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  • Writer's pictureGabe Powers

Caltiki: The Immortal Monster Blu-ray Review (originally published 2017)

A team of archaeologists led by Dr. John Fielding (John Merivale, Circus of Horrors) descends on the ruins of an ancient Mayan city to investigate the mysterious disappearance of its inhabitants. However, the luckless explorers get more than they bargained for when their investigation of a sacrificial pool awakens the monster that dwells beneath its waters – the fearsome and malevolent god, Caltiki. (From Arrow’s official synopsis)

Given the manner in which duties were shared and credits were ‘earned’ during the early days of the post-WWII Italian film industry, many of Mario Bava’s early directing efforts were ignored for decades. The common knowledge is that Black Sunday (Italian: La maschera del demonio, 1960) was his first chance to be in charge of a production, but this leaves a number of assistant and co-directing efforts unacknowledged (more recently, while researching his book Mario Bava: All the Colors of Dark [Video Watchdog, 2007], biographer Tim Lucas discovered that Bava may have been the sole director of The Day the Sky Exploded [Italian: La morte viene dallo spazio, 1958] – a film otherwise credited to Paolo Heusch). As Bava’s reputation improved and boutique labels began releasing his filmography on DVD, his efforts as co-director on Riccardo Freda’s I Vampiri (aka: Lust of the Vampire, 1957) were recognized, yet the duo’s other horror collaboration, Caltiki the Immortal Monster (Italian: Caltiki il mostro immortale, 1959), was still absent from home video and, thus, largely ignored (Bava was also the cinematographer on Freda’s The White Warrior [Italian: Agi Murad il diavolo bianco, 1959] and apparently shot a number of action sequences).

The general ignorance in regards to Caltiki can also probably be blamed on its firm classification as a B-movie. Unlike I Vampiri, Black Sunday, and all of the brilliantly photographed Gothic horrors that followed, it can be mistaken for Mystery Science Theater 3000 fodder. In the broadest terms, it’s basically a tropical-adventure-flavored rip-off of Irvin Yeaworth & Russell S. Doughton Jr.’s The Blob (1958) and Val Guest’s The Quatermass Xperiment (1955), in which an amorphous creature made of animal offal stands in for the more romantic giant ape of Merian C. Cooper & Ernest B. Schoedsack’s King Kong (1933). Those willing to look beneath the dopier qualities of Filippo Sanjust’s quick ‘n dirty screenplay – which still deserves credit for blending such disparate elements and introducing some of the wackiest pseudo-science imaginable – Bava’s technical expertise and the care he puts into his photography and special effects puts it miles ahead of the dimestore exploitation that uninitiated viewers may be compelled to compare it to. Beyond the craft and impressionistic cinematography (all designed by Bava), Caltiki actively avoids the downtime and filler that plagues similar movies. Not into the tomb-raiding scenes? Enjoy a saucy island dance. Bored by the awkward, super-melodramatic romance? How about some genuinely shocking pre-’60s gore? Does scene after scene of the main character describing the ‘science’ of Caltiki make you giggle? Here’s arguably the first found-footage sequence in horror movie history.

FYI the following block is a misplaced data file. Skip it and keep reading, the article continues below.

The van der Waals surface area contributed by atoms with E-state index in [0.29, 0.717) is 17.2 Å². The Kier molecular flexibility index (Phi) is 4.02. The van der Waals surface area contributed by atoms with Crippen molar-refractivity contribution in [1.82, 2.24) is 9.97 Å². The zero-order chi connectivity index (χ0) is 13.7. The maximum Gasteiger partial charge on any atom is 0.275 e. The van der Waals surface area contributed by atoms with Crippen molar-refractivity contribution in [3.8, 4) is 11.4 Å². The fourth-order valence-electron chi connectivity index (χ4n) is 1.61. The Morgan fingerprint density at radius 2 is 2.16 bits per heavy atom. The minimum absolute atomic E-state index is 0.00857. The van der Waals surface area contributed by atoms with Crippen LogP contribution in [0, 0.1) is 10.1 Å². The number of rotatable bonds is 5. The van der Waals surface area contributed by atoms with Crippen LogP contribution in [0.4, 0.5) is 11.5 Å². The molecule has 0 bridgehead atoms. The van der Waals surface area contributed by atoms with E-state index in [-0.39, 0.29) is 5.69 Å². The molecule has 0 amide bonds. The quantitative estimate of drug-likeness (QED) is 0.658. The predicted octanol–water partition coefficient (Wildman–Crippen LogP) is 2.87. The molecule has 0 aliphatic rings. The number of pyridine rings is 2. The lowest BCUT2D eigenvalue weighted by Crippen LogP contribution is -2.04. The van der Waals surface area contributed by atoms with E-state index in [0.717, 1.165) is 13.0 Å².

Freda reportedly chose to hand the film over to Bava and refers to it as "Bava’s first true film as director" (according to Lucas’ book). However, in the rush to credit Bava, it’s important that we don’t neglect Freda’s impact as a filmmaker, himself. Aside from his plethora of sword & sandal and historical fiction films, he can deserves credit alongside Bava for bringing horror to popular Italian cinema. His post-Caltiki work includes some stinkers, including a botched attempt at combining the peplum and Gothic horror genres called Maciste in Hell (Italian: Maciste all'inferno, 1962) that pales in comparison to Bava’s far superior Hercules in the Haunted World (1961), but he did manage to make some minor classics along the way, including three underrated gialliDouble Face (Italian: A doppia faccia, 1969, plotted by Lucio Fulci), The Iguana with the Tongue of Fire (Italian: L'iguana dalla lingua di fuoco, 1971), and Murder Obsession (Italian: Follia omicida, 1981, his last film). His best horror film made without Bava’s influence was probably The Horrible Dr. Hitchcock (which was sold on a double-bill with Jess Franco’s The Awful Dr. Orloff in 1962).